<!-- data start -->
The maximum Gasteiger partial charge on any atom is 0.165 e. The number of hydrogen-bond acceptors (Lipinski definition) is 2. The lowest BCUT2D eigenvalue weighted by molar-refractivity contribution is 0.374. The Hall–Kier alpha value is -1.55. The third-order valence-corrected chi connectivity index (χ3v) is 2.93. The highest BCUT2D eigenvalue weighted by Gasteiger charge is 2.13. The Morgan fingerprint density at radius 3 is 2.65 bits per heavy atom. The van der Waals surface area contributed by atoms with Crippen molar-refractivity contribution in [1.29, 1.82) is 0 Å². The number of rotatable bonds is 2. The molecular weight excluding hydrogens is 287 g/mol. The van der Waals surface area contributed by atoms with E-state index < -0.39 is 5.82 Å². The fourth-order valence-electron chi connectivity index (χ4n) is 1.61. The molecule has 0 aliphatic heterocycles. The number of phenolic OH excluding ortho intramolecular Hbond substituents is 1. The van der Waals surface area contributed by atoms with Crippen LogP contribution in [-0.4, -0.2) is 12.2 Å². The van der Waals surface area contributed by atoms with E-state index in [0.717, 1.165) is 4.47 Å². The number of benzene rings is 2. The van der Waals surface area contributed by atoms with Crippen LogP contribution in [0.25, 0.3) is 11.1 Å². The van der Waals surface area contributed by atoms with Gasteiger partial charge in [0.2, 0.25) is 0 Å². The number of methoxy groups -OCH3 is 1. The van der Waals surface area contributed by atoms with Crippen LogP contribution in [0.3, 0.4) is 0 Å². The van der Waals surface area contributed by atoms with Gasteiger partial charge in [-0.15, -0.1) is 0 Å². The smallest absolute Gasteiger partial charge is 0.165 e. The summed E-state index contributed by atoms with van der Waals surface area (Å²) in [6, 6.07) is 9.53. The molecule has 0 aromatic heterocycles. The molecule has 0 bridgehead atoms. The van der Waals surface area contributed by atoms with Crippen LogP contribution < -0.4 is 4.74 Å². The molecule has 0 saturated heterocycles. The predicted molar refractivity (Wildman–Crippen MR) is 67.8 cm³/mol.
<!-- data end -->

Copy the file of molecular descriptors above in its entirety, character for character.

The maximum Gasteiger partial charge on any atom is 0.165 e. The number of hydrogen-bond acceptors (Lipinski definition) is 2. The lowest BCUT2D eigenvalue weighted by molar-refractivity contribution is 0.374. The Hall–Kier alpha value is -1.55. The third-order valence-corrected chi connectivity index (χ3v) is 2.93. The highest BCUT2D eigenvalue weighted by Gasteiger charge is 2.13. The Morgan fingerprint density at radius 3 is 2.65 bits per heavy atom. The van der Waals surface area contributed by atoms with Crippen molar-refractivity contribution in [1.29, 1.82) is 0 Å². The number of rotatable bonds is 2. The molecular weight excluding hydrogens is 287 g/mol. The van der Waals surface area contributed by atoms with E-state index < -0.39 is 5.82 Å². The fourth-order valence-electron chi connectivity index (χ4n) is 1.61. The molecule has 0 aliphatic heterocycles. The number of phenolic OH excluding ortho intramolecular Hbond substituents is 1. The van der Waals surface area contributed by atoms with Crippen LogP contribution in [-0.4, -0.2) is 12.2 Å². The van der Waals surface area contributed by atoms with E-state index in [0.717, 1.165) is 4.47 Å². The number of benzene rings is 2. The van der Waals surface area contributed by atoms with Crippen LogP contribution in [0.25, 0.3) is 11.1 Å². The van der Waals surface area contributed by atoms with Gasteiger partial charge in [0.2, 0.25) is 0 Å². The number of methoxy groups -OCH3 is 1. The van der Waals surface area contributed by atoms with Crippen LogP contribution in [0.3, 0.4) is 0 Å². The van der Waals surface area contributed by atoms with Gasteiger partial charge in [-0.15, -0.1) is 0 Å². The smallest absolute Gasteiger partial charge is 0.165 e. The summed E-state index contributed by atoms with van der Waals surface area (Å²) in [6, 6.07) is 9.53. The molecule has 0 aromatic heterocycles. The molecule has 0 bridgehead atoms. The van der Waals surface area contributed by atoms with Crippen LogP contribution < -0.4 is 4.74 Å². The molecule has 0 saturated heterocycles. The predicted molar refractivity (Wildman–Crippen MR) is 67.8 cm³/mol.